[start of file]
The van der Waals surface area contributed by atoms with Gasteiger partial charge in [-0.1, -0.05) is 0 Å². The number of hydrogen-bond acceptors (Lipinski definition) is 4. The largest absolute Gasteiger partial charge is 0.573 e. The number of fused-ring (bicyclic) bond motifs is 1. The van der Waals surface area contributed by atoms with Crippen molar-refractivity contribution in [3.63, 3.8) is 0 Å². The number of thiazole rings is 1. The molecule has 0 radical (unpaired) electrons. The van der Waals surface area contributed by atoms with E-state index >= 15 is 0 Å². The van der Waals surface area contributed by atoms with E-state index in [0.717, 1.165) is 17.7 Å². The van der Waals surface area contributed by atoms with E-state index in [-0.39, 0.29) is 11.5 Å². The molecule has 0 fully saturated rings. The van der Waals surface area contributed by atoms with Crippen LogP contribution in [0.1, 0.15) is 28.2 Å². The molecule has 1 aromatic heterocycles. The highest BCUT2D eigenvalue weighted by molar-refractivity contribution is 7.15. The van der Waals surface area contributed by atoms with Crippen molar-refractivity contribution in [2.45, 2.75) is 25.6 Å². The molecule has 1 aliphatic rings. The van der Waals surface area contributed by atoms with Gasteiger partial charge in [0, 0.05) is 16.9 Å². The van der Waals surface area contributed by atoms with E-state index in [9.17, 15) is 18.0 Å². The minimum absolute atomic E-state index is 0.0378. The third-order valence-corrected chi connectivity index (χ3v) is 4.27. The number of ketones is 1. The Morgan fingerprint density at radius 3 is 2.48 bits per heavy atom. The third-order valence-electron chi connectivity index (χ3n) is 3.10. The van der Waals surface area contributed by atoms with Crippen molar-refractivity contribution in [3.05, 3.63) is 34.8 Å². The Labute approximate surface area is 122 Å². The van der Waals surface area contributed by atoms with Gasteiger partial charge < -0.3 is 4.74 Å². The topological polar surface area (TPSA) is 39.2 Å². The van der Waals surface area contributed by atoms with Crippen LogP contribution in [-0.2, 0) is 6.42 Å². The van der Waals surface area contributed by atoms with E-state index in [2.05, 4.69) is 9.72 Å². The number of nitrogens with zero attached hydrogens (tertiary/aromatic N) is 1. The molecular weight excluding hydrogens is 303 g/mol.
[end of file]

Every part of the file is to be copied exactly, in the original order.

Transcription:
The van der Waals surface area contributed by atoms with Gasteiger partial charge in [-0.1, -0.05) is 0 Å². The number of hydrogen-bond acceptors (Lipinski definition) is 4. The largest absolute Gasteiger partial charge is 0.573 e. The number of fused-ring (bicyclic) bond motifs is 1. The van der Waals surface area contributed by atoms with Crippen molar-refractivity contribution in [3.63, 3.8) is 0 Å². The number of thiazole rings is 1. The molecule has 0 radical (unpaired) electrons. The van der Waals surface area contributed by atoms with E-state index >= 15 is 0 Å². The van der Waals surface area contributed by atoms with E-state index in [0.717, 1.165) is 17.7 Å². The van der Waals surface area contributed by atoms with E-state index in [-0.39, 0.29) is 11.5 Å². The molecule has 0 fully saturated rings. The van der Waals surface area contributed by atoms with Crippen LogP contribution in [0.1, 0.15) is 28.2 Å². The molecule has 1 aromatic heterocycles. The highest BCUT2D eigenvalue weighted by molar-refractivity contribution is 7.15. The van der Waals surface area contributed by atoms with Crippen molar-refractivity contribution in [2.45, 2.75) is 25.6 Å². The molecule has 1 aliphatic rings. The van der Waals surface area contributed by atoms with Gasteiger partial charge in [0, 0.05) is 16.9 Å². The van der Waals surface area contributed by atoms with E-state index in [9.17, 15) is 18.0 Å². The minimum absolute atomic E-state index is 0.0378. The third-order valence-corrected chi connectivity index (χ3v) is 4.27. The number of ketones is 1. The Morgan fingerprint density at radius 3 is 2.48 bits per heavy atom. The third-order valence-electron chi connectivity index (χ3n) is 3.10. The van der Waals surface area contributed by atoms with Crippen molar-refractivity contribution in [3.05, 3.63) is 34.8 Å². The Labute approximate surface area is 122 Å². The van der Waals surface area contributed by atoms with Gasteiger partial charge < -0.3 is 4.74 Å². The topological polar surface area (TPSA) is 39.2 Å². The van der Waals surface area contributed by atoms with Crippen LogP contribution in [-0.2, 0) is 6.42 Å². The van der Waals surface area contributed by atoms with E-state index in [2.05, 4.69) is 9.72 Å². The number of nitrogens with zero attached hydrogens (tertiary/aromatic N) is 1. The molecular weight excluding hydrogens is 303 g/mol.